Elementary Algebra, Applications, Graphing Algebraic Equations, Linear Algebra, Matrix Algebra, Abstract Algebra
Algebra is often referred to as a generalization of arithmetic. As such, it is a collection of rules: rules for translating words into the symbolic notation of mathematics, rules for formulating mathematical statements using symbolic notation, and rules for rewriting mathematical statements in a manner that leaves their truth unchanged.
The power of elementary algebra, which grew out of a desire to solve problems in arithmetic, stems from its use of variables to represent numbers. This allows the generalization of rules to whole sets of numbers. For example, the solution to a problem may be the variable x or a rule such as ab=ba can be stated for all numbers represented by the variables a and b.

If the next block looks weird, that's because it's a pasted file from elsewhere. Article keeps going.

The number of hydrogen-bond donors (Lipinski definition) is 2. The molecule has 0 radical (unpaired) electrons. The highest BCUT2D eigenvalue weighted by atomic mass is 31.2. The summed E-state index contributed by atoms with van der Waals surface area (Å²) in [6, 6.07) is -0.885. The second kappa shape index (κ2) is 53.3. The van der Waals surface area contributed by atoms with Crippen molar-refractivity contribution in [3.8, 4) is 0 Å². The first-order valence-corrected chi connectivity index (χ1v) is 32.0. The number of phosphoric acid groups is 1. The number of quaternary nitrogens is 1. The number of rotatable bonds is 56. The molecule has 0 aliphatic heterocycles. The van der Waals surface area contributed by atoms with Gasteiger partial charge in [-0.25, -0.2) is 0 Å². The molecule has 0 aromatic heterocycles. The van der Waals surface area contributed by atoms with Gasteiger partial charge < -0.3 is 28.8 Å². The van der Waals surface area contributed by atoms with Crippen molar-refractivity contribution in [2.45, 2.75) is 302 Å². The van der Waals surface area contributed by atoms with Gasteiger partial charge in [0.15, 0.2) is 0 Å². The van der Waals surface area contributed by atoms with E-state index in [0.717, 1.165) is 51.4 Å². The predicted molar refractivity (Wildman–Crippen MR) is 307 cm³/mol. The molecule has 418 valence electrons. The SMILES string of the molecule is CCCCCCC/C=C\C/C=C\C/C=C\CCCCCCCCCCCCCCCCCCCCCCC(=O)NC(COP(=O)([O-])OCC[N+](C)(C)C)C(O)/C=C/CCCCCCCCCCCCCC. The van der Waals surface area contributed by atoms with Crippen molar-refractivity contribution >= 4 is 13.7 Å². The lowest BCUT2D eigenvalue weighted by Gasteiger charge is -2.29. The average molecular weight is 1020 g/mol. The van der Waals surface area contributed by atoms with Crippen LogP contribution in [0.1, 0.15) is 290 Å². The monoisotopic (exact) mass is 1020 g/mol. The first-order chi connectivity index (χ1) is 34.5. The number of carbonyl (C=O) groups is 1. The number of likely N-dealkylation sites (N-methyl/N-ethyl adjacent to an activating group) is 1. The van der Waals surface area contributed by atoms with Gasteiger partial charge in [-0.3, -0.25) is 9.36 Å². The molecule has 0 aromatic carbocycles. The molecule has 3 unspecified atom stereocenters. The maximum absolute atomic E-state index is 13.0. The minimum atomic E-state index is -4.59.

Elementary algebra is concerned with expressing problems in terms of mathematical symbols and establishing general rules for the combination and manipulation of those symbols. There is another type of algebra, however, called abstract algebra, which is a further generalization of elementary algebra, and often bears little resemblance to arithmetic. Abstract algebra begins with a few basic assumptions about sets whose elements can be combined under one or more binary operations, and derives theorems that apply to all sets, satisfying the initial assumptions.
- Algebra - Elementary Algebra
- Algebra - Applications
- Algebra - Graphing Algebraic Equations
- Algebra - Linear Algebra
- Algebra - Matrix Algebra
- Algebra - Abstract Algebra
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